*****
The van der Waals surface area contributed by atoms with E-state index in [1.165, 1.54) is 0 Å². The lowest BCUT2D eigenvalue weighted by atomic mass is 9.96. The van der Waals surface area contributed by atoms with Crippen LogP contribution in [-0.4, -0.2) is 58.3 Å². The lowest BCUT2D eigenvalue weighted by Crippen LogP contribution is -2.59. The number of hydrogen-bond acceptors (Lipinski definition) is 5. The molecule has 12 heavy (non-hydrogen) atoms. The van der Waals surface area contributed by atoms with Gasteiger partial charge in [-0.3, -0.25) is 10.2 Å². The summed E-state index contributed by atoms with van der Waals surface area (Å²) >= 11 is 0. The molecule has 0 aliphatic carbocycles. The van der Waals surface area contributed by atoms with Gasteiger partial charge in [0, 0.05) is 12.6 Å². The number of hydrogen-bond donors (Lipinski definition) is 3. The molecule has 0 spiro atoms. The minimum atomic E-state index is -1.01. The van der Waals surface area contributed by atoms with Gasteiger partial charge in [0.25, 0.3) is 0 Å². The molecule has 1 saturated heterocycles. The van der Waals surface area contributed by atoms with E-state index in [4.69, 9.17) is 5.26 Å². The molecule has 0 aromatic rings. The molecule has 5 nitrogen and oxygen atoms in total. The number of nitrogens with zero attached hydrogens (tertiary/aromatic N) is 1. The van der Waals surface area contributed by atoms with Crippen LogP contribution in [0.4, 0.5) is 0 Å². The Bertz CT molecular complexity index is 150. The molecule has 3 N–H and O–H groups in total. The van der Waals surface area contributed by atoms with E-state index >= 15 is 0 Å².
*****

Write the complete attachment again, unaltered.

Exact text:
The van der Waals surface area contributed by atoms with E-state index in [1.165, 1.54) is 0 Å². The lowest BCUT2D eigenvalue weighted by atomic mass is 9.96. The van der Waals surface area contributed by atoms with Crippen LogP contribution in [-0.4, -0.2) is 58.3 Å². The lowest BCUT2D eigenvalue weighted by Crippen LogP contribution is -2.59. The number of hydrogen-bond acceptors (Lipinski definition) is 5. The molecule has 12 heavy (non-hydrogen) atoms. The van der Waals surface area contributed by atoms with Gasteiger partial charge in [-0.3, -0.25) is 10.2 Å². The summed E-state index contributed by atoms with van der Waals surface area (Å²) >= 11 is 0. The molecule has 0 aliphatic carbocycles. The van der Waals surface area contributed by atoms with Gasteiger partial charge in [0, 0.05) is 12.6 Å². The number of hydrogen-bond donors (Lipinski definition) is 3. The molecule has 0 spiro atoms. The minimum atomic E-state index is -1.01. The van der Waals surface area contributed by atoms with Gasteiger partial charge in [0.25, 0.3) is 0 Å². The molecule has 1 saturated heterocycles. The van der Waals surface area contributed by atoms with E-state index in [4.69, 9.17) is 5.26 Å². The molecule has 0 aromatic rings. The molecule has 5 nitrogen and oxygen atoms in total. The number of nitrogens with zero attached hydrogens (tertiary/aromatic N) is 1. The van der Waals surface area contributed by atoms with Crippen LogP contribution in [0.4, 0.5) is 0 Å². The Bertz CT molecular complexity index is 150. The molecule has 3 N–H and O–H groups in total. The van der Waals surface area contributed by atoms with E-state index >= 15 is 0 Å².